_ Vladimir Mazyrin, Doctor of Economics, Head of the Center for the Study of Vietnam and ASEAN at IFES RAS, Professor at the Institute of Asian and African Studies of Moscow State University, and Editor-in-Chief of the Vietnamese Studies e-journal published by IFES RAS. Hanoi, 14 March 2019.
The outcomes of the Free Trade Agreement between the EAEU and Vietnam over the first two years are mixed. They are quite noticeable when it comes to trade in goods, but elusive in other areas. Here are the reasons why the Socialist Republic of Vietnam and, to a lesser extent, Russia turned out to be the main beneficiaries.
he Free Trade Agreement (FTA) between the Eurasian Economic Union (EAEU) and the Socialist Republic of Vietnam, which came into force in October 2016, is based on the participants’ commitment to simplify access to their respective markets for suppliers of goods and services. The provisions on mutual liberalization of trade in services, investment activities and movement of individuals have so far applied only to Russia and Vietnam and remain in a frozen state.
There was stagnation in trade in goods between the EAEU and Vietnam until 2017, with trade treading water at about $4.2-4.3 billion. The breakthrough came in 2017 when trade rose sharply by 36.5% to $5.9 billion from $4.3 billion. An already large surplus in favor of Vietnam ($1.1 billion) grew to $1.4 billion. The accuracy of these data is relative, since the official Vietnamese statistics are much lower. The breakthrough was due to resetting to zero import customs duties for about half of all tariff lines in 2016-2017. In 2018, the liberalization continued. Within 10 years, imports of 90% of goods will be duty-free.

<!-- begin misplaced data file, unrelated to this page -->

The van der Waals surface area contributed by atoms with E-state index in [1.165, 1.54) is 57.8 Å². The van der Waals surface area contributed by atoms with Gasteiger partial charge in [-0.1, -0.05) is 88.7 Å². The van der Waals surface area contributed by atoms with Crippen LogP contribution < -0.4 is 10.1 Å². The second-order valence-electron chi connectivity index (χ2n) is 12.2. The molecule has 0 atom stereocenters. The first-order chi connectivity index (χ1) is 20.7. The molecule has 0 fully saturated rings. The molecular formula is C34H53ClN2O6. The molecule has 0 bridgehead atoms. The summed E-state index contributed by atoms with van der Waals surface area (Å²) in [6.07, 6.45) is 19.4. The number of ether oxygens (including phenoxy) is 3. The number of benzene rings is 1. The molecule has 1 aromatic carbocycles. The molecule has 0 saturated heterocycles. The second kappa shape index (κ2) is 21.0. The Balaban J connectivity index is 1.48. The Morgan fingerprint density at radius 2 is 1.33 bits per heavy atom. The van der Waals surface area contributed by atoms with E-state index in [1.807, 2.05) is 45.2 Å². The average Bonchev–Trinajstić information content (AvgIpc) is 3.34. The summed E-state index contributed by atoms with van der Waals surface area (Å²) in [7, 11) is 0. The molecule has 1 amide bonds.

Analysis of EAEU trade geography confirms Russia’s strong leadership, but the FTA has brought dividends to other EAEU members as well. Kazakhstan was the main beneficiary. Its trade, especially exports, increased faster than Russian, to which it was catching up in terms of this indicator.
Russia accounts for 88% of trade with Vietnam, including 84% of exports and 91% of imports. However, Russian-Vietnamese trade stagnated for three consecutive years, and Russia’s trade deficit was steadily growing. Therefore, it is impossible to reduce the imbalance through the FTA. Apparently, Russia’s export potential is not being used to its fullest, the need for imports prevails, and Vietnamese businesses are acting more persistently and with greater skill. The loss in competitiveness on Vietnam’s market also has its effect.
The emerging positive trends are expected to grow stronger. In a purely commercial sense, the prerequisites for growth have been created: the main partners of Vietnam, like itself, have become more persistent in increasing trade in goods that enjoy the greatest preferences under the agreement. In addition, the Vietnamese economy is on the rise and is rapidly increasing its supply to EAEU markets following the expansion of export production and participation in global value added chains.